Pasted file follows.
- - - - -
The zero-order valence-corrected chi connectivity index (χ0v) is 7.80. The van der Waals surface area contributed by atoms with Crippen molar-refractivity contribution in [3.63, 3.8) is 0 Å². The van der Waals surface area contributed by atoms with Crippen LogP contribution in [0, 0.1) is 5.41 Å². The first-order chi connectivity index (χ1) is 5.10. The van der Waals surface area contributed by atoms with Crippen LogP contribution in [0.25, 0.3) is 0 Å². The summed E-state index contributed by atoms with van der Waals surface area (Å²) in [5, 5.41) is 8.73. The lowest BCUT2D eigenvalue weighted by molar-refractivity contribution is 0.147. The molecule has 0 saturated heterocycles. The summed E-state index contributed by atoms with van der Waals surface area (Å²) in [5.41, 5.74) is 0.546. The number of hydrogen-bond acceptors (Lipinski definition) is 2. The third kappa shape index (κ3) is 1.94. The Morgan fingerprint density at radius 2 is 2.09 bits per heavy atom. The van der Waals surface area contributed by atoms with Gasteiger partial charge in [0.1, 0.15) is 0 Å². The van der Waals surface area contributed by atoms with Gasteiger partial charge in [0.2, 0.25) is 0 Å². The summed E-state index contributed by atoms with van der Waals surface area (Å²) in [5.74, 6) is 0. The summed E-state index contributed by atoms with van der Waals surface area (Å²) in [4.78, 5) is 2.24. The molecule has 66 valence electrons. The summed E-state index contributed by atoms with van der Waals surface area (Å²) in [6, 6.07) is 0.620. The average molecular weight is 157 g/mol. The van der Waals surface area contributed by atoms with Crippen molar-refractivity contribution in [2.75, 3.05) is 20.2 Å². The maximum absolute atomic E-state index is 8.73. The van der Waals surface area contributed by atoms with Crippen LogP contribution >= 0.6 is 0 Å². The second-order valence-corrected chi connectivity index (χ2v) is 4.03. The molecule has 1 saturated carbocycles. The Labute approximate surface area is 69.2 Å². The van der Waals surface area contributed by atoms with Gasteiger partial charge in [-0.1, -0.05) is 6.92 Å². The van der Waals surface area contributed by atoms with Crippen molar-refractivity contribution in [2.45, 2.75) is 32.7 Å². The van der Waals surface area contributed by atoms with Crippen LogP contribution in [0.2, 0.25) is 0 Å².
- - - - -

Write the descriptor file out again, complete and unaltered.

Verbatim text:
The zero-order valence-corrected chi connectivity index (χ0v) is 7.80. The van der Waals surface area contributed by atoms with Crippen molar-refractivity contribution in [3.63, 3.8) is 0 Å². The van der Waals surface area contributed by atoms with Crippen LogP contribution in [0, 0.1) is 5.41 Å². The first-order chi connectivity index (χ1) is 5.10. The van der Waals surface area contributed by atoms with Crippen LogP contribution in [0.25, 0.3) is 0 Å². The summed E-state index contributed by atoms with van der Waals surface area (Å²) in [5, 5.41) is 8.73. The lowest BCUT2D eigenvalue weighted by molar-refractivity contribution is 0.147. The molecule has 0 saturated heterocycles. The summed E-state index contributed by atoms with van der Waals surface area (Å²) in [5.41, 5.74) is 0.546. The number of hydrogen-bond acceptors (Lipinski definition) is 2. The third kappa shape index (κ3) is 1.94. The Morgan fingerprint density at radius 2 is 2.09 bits per heavy atom. The van der Waals surface area contributed by atoms with Gasteiger partial charge in [0.1, 0.15) is 0 Å². The van der Waals surface area contributed by atoms with Gasteiger partial charge in [0.2, 0.25) is 0 Å². The summed E-state index contributed by atoms with van der Waals surface area (Å²) in [5.74, 6) is 0. The summed E-state index contributed by atoms with van der Waals surface area (Å²) in [4.78, 5) is 2.24. The molecule has 66 valence electrons. The summed E-state index contributed by atoms with van der Waals surface area (Å²) in [6, 6.07) is 0.620. The average molecular weight is 157 g/mol. The van der Waals surface area contributed by atoms with Crippen molar-refractivity contribution in [2.75, 3.05) is 20.2 Å². The maximum absolute atomic E-state index is 8.73. The van der Waals surface area contributed by atoms with Crippen LogP contribution >= 0.6 is 0 Å². The second-order valence-corrected chi connectivity index (χ2v) is 4.03. The molecule has 1 saturated carbocycles. The Labute approximate surface area is 69.2 Å². The van der Waals surface area contributed by atoms with Gasteiger partial charge in [-0.1, -0.05) is 6.92 Å². The van der Waals surface area contributed by atoms with Crippen molar-refractivity contribution in [2.45, 2.75) is 32.7 Å². The van der Waals surface area contributed by atoms with Crippen LogP contribution in [0.2, 0.25) is 0 Å².